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You are required to produce two essays for the course, which will be assessed. Essays will jointly contribute 50% of assessment; the remaining 50% of your work will be assessed by the 2 hour examination in May/June 2011.

Examination (50%)

The student will be required to answer three essay questions in a two-hour examination

Essays (50%)

The assessed essays must be word-processed and propery printed out, have proper bibliographic references, and be clearly and accurately expressed (correct spelling, good grammar, and well-structured sentences). The number of words used, as close as possible to 2,500 words, should be given at the end of each essay.


Submission deadlines must be heeded: the University has regulated that essays will attract a penalty of 5% for each day they are late. If you foresee difficulties in meeting the deadline, it is imperative that you contact the Director of Undergraduate Studies. The deadlines for essay submission for this course are as follows:

Essay 1: 12 noon, Monday 3 December 2018
Essay 2: 12 noon, Thursday 7 March 2019

Please refer to the departmental handbook and the document ‘Advice on writing essays’ for further information about assessment criteria and marking. This is available online.

A good guide on how to write essays is R. M. Turley's Writing Essays. A Guide for Students in English and the Humanities.

Extensions to Essay Deadlines

Applications for an extension of the essay-deadline are only allowed in exceptional circumstances, such well-documented medical reasons. Any such application should be made to the Director of Undergraduate Studies well before the deadline. Problems with e.g. printers, getting hold of books, bunching-up of essay-deadlines etc. are rarely considered acceptable excuses. When an extension is granted, students must ensure that the module tutor is informed and that the extension (with date limit) is recorded by the secretaries in the ledger in the Office. Only in exceptional circumstances will an extension be allowed beyond two weeks.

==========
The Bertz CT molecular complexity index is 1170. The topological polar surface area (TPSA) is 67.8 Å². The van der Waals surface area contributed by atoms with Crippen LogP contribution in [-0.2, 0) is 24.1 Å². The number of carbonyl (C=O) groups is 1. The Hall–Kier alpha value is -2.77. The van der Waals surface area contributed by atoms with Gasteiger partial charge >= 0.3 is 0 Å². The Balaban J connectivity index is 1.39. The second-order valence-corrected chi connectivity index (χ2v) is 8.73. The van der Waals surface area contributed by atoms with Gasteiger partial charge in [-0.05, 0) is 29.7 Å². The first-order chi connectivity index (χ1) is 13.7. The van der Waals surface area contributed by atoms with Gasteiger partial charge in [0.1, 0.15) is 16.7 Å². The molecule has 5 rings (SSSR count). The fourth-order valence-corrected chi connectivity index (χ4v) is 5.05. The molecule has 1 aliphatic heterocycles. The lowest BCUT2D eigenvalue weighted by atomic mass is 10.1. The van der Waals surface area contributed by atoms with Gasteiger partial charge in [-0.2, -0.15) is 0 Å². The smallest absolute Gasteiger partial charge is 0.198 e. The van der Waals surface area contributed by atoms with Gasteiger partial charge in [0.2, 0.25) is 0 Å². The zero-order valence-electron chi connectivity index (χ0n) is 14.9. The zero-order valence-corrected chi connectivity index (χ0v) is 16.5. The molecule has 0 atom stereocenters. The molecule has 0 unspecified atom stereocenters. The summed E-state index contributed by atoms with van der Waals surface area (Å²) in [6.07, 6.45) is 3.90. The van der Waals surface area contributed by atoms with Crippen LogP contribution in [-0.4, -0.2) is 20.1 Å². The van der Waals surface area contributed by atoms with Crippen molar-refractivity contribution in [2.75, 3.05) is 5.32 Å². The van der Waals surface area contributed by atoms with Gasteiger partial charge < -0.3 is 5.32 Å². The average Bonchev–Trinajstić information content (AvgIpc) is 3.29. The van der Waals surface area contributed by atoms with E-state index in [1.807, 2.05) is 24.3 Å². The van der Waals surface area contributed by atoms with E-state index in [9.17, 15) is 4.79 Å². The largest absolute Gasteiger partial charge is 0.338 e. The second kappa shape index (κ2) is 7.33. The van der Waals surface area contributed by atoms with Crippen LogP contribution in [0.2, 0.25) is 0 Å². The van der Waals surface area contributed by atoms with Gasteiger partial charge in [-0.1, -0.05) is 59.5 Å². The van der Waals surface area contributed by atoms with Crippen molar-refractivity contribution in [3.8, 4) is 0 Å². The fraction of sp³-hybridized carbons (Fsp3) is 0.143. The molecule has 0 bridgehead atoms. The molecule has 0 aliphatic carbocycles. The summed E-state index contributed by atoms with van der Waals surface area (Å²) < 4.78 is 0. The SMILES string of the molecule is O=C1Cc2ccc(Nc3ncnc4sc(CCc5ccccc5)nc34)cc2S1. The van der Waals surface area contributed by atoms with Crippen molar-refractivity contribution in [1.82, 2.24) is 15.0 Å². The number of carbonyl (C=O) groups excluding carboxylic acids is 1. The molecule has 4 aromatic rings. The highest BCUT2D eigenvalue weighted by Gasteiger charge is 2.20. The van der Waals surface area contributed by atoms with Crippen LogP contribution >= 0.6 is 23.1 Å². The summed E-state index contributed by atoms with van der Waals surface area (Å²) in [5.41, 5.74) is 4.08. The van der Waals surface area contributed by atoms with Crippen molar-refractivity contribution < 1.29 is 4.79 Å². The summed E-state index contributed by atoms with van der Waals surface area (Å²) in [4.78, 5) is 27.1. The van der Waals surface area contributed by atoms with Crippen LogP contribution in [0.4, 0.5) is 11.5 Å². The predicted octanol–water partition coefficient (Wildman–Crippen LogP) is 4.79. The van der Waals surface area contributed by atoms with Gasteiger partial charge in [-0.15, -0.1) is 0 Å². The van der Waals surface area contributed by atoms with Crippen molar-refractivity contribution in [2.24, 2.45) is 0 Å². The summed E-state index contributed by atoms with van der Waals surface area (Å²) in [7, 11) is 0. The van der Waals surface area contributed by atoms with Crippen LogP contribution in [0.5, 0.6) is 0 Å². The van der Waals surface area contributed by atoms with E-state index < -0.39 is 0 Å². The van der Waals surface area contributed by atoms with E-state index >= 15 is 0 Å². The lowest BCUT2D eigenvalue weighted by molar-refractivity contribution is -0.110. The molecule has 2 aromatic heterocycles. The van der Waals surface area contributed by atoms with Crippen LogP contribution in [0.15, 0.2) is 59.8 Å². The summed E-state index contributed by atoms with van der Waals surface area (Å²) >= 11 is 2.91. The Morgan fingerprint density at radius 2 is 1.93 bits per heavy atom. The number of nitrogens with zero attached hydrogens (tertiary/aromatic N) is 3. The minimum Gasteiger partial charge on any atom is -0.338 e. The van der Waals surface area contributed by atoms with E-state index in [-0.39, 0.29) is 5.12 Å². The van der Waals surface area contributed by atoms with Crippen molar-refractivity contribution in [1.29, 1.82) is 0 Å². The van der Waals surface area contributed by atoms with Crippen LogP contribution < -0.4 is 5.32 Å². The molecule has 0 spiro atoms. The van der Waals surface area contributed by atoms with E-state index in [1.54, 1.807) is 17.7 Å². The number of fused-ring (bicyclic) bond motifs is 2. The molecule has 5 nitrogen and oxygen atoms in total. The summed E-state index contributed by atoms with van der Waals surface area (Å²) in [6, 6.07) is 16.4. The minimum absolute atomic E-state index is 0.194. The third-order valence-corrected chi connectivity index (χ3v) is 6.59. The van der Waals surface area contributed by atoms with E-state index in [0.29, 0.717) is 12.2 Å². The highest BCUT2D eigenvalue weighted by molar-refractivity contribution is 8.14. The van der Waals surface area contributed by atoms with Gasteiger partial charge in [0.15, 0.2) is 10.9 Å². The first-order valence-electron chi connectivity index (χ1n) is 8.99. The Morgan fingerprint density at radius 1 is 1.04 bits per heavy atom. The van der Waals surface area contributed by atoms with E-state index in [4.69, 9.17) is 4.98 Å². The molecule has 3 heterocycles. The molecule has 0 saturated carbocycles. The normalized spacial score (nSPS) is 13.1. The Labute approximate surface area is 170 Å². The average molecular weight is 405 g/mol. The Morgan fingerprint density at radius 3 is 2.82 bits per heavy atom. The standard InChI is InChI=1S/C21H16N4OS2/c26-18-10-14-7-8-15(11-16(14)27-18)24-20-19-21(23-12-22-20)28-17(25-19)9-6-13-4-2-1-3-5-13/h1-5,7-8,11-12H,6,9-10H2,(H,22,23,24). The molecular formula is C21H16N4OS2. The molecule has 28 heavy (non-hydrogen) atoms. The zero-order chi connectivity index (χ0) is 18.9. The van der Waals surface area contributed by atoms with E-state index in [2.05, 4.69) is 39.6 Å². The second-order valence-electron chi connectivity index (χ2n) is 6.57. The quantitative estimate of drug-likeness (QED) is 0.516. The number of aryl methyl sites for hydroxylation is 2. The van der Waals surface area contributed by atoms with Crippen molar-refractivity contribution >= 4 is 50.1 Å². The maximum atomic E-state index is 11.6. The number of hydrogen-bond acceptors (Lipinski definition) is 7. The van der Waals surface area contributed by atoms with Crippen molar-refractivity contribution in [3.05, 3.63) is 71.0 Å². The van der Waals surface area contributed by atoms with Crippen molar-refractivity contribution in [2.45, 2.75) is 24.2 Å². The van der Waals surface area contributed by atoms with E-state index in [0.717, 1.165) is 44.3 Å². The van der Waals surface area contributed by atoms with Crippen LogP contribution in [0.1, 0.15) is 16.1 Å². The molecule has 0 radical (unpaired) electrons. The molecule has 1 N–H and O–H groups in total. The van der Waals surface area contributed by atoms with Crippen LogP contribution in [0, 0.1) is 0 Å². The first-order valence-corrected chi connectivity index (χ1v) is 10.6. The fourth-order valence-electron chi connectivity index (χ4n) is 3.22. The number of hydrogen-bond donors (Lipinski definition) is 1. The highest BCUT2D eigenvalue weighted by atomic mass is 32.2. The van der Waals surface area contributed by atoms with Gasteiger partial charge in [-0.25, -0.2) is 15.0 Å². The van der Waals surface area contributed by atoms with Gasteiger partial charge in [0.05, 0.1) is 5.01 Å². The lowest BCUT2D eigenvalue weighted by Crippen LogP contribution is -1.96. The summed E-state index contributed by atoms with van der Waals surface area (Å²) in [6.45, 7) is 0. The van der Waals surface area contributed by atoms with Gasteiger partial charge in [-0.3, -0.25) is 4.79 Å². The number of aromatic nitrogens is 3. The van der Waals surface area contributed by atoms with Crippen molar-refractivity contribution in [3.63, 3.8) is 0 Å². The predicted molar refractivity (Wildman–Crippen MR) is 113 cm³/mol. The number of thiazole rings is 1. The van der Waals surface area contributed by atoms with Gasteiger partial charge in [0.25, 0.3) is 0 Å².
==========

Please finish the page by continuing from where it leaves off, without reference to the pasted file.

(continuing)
Plagiarism, defined as ‘the attempt to pass off someone else’s work as one’s own’ is a variety of cheating or fraud. It is taken very seriously by the University and students who are caught can suffer penalties which are extremely detrimental to their career.

Fortunately plagiarism has not been a problem in our Department and we fully anticipate that this situation will continue.

To avoid any confusion however you should take special care with two things:

  1. Cite the sources you are using
  2. Use quotation marks for the quotes you are quoting.

If any of the above is unclear, contact the Module tutor. Also consult the Departmental Handbook.